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Cyber Security: The Status of Information Security

Cyber Security: The Status of Information Security and the Effects of the Federal Information System Management Act at Federal Agencies

Bruce Morrison, Acting Chief Information Officer Testimony Before Subcommittee on Technology, Information Policy, Intergovernmental Relations and the Census Washington, DC June 24, 2003

As Delivered

Good Morning Mr. Chairman and Members of the Committee. I am honored to be here and appreciate the opportunity to discuss information security at the Department of State. With your permission, I will submit my written testimony for the record.

While we are not yet where we would like to be in cyber security, I would like to take this opportunity to report on the initial stages of improving our program.

I would like to state that we at the State Department have the highest level of support from Secretary Powell and Under Secretary for Management Green. Secretary Powell considers Information Technology [IT] and Security to be a strategic component in implementing U.S. foreign policy.

Let me summarize of IT Security at State

We have long established a strong perimeter defense with technical, physical, and personnel controls, anti-virus, firewalls, intrusion detection, and incident reporting.

However, we realize that a sound cyber security program is built upon a defense-in-depth strategy that includes management controls as well as technical and operational measures. What we have lacked in the past is a comprehensive management structure and a serious Systems Authorization program.

A New Day

It is a new day at State, with the convergence of several events bringing a fresh approach and commitment to cyber security. First, GISRA [Government Information Security Reform Act] and then FISMA [Federal Information System Management Act] focused top management attention on cyber security. Second, we have new cyber security leadership at State I stepped into the position of acting CIO [Chief Information Officer] six months ago. Additionally, there is a new Assistant Secretary for Diplomatic Security with whom we collaborate closely. Finally, OMB [Office of Management and Budget] very helpfully mandated that we authorize all systems by 4th Quarter FY 2004.

Our new organization is giving birth to a new cyber security culture, and is producing results. We have a new Office of Information Assurance headed by a senior officer reporting directly to me. This office handles IT security policy, program management, performance measures, risk management, and reporting.

There is increased Department-wide cyber security focus as all offices are now involved to some degree in cyber security through the Plans of Actions & Milestones (POA&Ms) process and awareness programs. As I mentioned, there is excellent rapport and collaboration between the CIO and the Bureau of Diplomatic Security on all aspects of cyber security. A similarly cooperative partnership exists with the Chief Financial Officer on Critical Infrastructure protection and the information technology budget.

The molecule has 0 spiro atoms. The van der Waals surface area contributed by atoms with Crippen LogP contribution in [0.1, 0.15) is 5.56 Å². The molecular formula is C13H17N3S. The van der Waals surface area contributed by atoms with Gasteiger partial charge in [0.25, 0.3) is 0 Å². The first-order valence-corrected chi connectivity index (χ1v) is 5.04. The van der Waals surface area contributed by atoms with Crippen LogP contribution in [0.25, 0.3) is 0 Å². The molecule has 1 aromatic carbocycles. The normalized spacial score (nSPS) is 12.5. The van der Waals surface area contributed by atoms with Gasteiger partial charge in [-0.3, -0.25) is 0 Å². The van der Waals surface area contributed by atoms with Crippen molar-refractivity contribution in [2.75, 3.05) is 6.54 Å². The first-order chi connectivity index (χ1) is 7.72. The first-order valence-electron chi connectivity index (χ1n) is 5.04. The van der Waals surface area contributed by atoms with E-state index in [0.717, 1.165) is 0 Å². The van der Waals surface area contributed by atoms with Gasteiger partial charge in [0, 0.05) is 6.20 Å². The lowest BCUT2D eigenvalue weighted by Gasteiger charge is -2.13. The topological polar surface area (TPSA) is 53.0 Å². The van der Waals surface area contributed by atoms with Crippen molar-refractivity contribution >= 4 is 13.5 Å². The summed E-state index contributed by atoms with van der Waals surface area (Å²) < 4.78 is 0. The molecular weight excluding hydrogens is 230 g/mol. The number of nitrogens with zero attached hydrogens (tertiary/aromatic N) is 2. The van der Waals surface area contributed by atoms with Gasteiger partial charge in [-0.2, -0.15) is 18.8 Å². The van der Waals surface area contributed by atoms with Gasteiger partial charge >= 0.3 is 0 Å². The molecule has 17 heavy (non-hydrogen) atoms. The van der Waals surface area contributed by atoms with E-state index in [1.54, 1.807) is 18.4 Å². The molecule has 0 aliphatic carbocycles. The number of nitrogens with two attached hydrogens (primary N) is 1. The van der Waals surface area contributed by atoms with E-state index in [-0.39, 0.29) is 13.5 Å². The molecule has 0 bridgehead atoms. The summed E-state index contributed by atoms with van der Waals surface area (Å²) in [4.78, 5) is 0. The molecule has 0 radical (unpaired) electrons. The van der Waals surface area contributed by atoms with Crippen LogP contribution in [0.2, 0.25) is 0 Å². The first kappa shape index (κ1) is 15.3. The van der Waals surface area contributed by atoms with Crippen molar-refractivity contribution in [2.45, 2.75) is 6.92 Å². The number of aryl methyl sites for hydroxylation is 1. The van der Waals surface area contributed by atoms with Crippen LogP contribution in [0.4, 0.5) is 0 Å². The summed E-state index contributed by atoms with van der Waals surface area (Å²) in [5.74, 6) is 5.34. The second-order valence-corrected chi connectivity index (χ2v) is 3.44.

We have a senior-level, multi-disciplinary Cyber Security Advisory Group. There is a close working relationship with the Office of the Inspector General [IG]. In bi-weekly meetings with the IG, we discuss a variety of cyber security issues with FISMA requirements and systems authorization taking center stage.

Security and Capital Planning and Investment Control (CPIC)

State has recently established an E-Gov Program Board chaired by Under Secretary for Management Green to manage all IT funds.

Information Assurance experts now review every IT system budget request to assure that appropriate security considerations are budgeted and executed.

Cyber security is represented at all levels of the budget process. We have initiated ongoing training for Systems Owners on completing the security part of budget submissions.

Systems Authorization

We have developed a new process for IT, which is a hybrid of NIACAP [National Information Assurance Certification and Accreditation Process] and NIST [National Institute of Standards and Technology] guidance and categorizes systems by type and security classification level. The plan was developed and submitted to OMB in March and budgeted in mid-April. We are on track with 10% of our systems done and with goals of 33% by August 2003 and 100% by August 2004.

Institutionalizing Cyber Security

We are taking specific steps to institutionalize cyber security management and practices. New systems are addressing security from the outset and will undergo C&A [Certification and Accreditation] so that they are authorized before being put into operation. In our future budgets, requests will include security costs. Regular awareness sessions for all users, establishing a cyber security corps and mandatory training for the security practitioner will assist in institutionalizing cyber security throughout the Department.

In summary, FY 2003 Progress

We are still in the early stages of creating a comprehensive cyber security program but we have made great strides over the past few months. This progress contributed to our PMA [President s Management Agenda] score of green for E-Gov progress.


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